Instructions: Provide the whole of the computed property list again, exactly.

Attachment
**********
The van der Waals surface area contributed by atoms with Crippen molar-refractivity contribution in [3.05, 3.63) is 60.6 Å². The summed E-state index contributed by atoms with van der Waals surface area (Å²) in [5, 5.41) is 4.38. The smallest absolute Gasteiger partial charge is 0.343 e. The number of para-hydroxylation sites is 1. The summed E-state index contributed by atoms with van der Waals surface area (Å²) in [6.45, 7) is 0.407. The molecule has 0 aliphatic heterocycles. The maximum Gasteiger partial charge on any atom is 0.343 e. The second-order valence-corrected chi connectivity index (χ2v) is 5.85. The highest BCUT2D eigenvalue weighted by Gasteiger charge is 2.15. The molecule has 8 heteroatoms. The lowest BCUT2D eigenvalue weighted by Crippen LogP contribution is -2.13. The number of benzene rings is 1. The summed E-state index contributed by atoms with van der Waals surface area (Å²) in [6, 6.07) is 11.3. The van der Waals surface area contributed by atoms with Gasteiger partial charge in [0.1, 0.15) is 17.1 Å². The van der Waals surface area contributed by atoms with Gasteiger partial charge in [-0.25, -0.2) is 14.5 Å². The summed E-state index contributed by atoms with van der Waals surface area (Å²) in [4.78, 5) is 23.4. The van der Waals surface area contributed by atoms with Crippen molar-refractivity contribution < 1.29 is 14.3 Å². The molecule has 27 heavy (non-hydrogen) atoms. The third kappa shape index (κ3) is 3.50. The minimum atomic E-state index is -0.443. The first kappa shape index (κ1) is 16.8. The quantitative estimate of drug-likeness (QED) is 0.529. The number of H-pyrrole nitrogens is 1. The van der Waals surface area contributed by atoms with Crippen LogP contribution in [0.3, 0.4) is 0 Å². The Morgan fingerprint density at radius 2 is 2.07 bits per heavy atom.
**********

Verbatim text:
The van der Waals surface area contributed by atoms with Crippen molar-refractivity contribution in [3.05, 3.63) is 60.6 Å². The summed E-state index contributed by atoms with van der Waals surface area (Å²) in [5, 5.41) is 4.38. The smallest absolute Gasteiger partial charge is 0.343 e. The number of para-hydroxylation sites is 1. The summed E-state index contributed by atoms with van der Waals surface area (Å²) in [6.45, 7) is 0.407. The molecule has 0 aliphatic heterocycles. The maximum Gasteiger partial charge on any atom is 0.343 e. The second-order valence-corrected chi connectivity index (χ2v) is 5.85. The highest BCUT2D eigenvalue weighted by Gasteiger charge is 2.15. The molecule has 8 heteroatoms. The lowest BCUT2D eigenvalue weighted by Crippen LogP contribution is -2.13. The number of benzene rings is 1. The summed E-state index contributed by atoms with van der Waals surface area (Å²) in [6, 6.07) is 11.3. The van der Waals surface area contributed by atoms with Gasteiger partial charge in [0.1, 0.15) is 17.1 Å². The van der Waals surface area contributed by atoms with Gasteiger partial charge in [-0.25, -0.2) is 14.5 Å². The summed E-state index contributed by atoms with van der Waals surface area (Å²) in [4.78, 5) is 23.4. The van der Waals surface area contributed by atoms with Crippen molar-refractivity contribution < 1.29 is 14.3 Å². The molecule has 27 heavy (non-hydrogen) atoms. The third kappa shape index (κ3) is 3.50. The minimum atomic E-state index is -0.443. The first kappa shape index (κ1) is 16.8. The quantitative estimate of drug-likeness (QED) is 0.529. The number of H-pyrrole nitrogens is 1. The van der Waals surface area contributed by atoms with Crippen LogP contribution in [0.3, 0.4) is 0 Å². The Morgan fingerprint density at radius 2 is 2.07 bits per heavy atom.